Rumored Profar-Oscar Tavarez [sic] deal “has not been discussed” according to involved GM. But if Boras didn’t represent Andrus would it be?
After getting past my disappointment that the two Gammons comments weren’t the basis for a column I’d love to read, I thought about what he said.
Elvis Andrus not being moved? Of course he’s not. That’s something you do at the start of a winter if you’re a contender. Not just before (or during) a season.
The point about the left side of the infield being a strength? Unassailably true. But even if Adrian Beltre weren’t around, the first point remains the same.
Now, for that rumored Rangers-Cardinals trade?
First, I’m not one who believes that Andrus would have locked up long-term by now if he had a different agent – or that just because Scott Boras is involved, he won’t ultimately agree to be a Ranger for life.
As for the rumor itself – Jurickson Profar for the young Cardinals outfielder Taveras, an imagined exchange of two 20-year-olds who were busy tearing up Low Class A when Texas and St. Louis were teeing it up in late October two years ago – I don’t believe it hasn’t been discussed. Surely there have been spirited debates over nachos and Corona’s in Surprise and in Jupiter, and lots of them.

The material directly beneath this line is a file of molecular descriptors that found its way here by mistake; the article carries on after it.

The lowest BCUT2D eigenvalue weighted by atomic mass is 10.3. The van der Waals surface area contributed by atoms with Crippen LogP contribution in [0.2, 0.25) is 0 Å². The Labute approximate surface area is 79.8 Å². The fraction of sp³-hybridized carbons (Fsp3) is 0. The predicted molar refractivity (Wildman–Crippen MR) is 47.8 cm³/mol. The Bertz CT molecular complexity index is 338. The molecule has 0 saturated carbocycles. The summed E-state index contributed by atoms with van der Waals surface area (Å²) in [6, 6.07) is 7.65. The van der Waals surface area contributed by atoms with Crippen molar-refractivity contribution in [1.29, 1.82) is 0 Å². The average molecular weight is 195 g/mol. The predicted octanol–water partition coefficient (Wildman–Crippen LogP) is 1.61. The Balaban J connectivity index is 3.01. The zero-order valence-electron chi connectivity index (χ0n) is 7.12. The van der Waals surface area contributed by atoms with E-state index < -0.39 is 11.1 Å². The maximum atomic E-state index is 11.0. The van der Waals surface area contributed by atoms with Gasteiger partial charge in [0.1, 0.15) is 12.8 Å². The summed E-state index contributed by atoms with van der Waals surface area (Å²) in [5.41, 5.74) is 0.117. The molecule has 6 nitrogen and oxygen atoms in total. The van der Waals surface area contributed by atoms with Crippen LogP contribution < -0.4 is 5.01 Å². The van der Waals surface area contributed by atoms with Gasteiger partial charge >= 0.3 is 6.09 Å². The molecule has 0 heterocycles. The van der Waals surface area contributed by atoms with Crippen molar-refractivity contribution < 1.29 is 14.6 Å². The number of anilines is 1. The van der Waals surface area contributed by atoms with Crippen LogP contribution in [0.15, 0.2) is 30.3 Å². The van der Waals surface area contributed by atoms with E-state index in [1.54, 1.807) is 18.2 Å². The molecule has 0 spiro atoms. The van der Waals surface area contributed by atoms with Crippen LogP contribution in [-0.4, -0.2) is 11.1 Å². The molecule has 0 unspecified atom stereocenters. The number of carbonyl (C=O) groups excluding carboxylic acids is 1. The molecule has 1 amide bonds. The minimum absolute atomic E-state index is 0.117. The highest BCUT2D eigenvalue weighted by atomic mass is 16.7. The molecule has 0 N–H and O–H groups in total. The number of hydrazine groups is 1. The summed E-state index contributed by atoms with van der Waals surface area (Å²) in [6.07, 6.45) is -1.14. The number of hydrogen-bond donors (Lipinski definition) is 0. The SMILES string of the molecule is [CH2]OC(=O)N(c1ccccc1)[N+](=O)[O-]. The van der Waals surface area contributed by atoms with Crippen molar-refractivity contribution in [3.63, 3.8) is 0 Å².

But a conversation between Daniels and Cards GM John Mozeliak?
GM’s talk a lot. (With each other.) I’m sure Mozeliak called Daniels, particularly after Rafael Furcal went down with his elbow injury, asking whether Andrus was up for discussion.
Daniels probably responded, tongue only partly in cheek, “No. Is Taveras?”
To which Mozeliak probably answered, “No. Is Profar?”
A hearty laugh, best of luck, catch you later, back to the nachos.
It’s actually a dialogue that may have played out three or four times over the last year, with one just checking to see if the other had altered his thinking.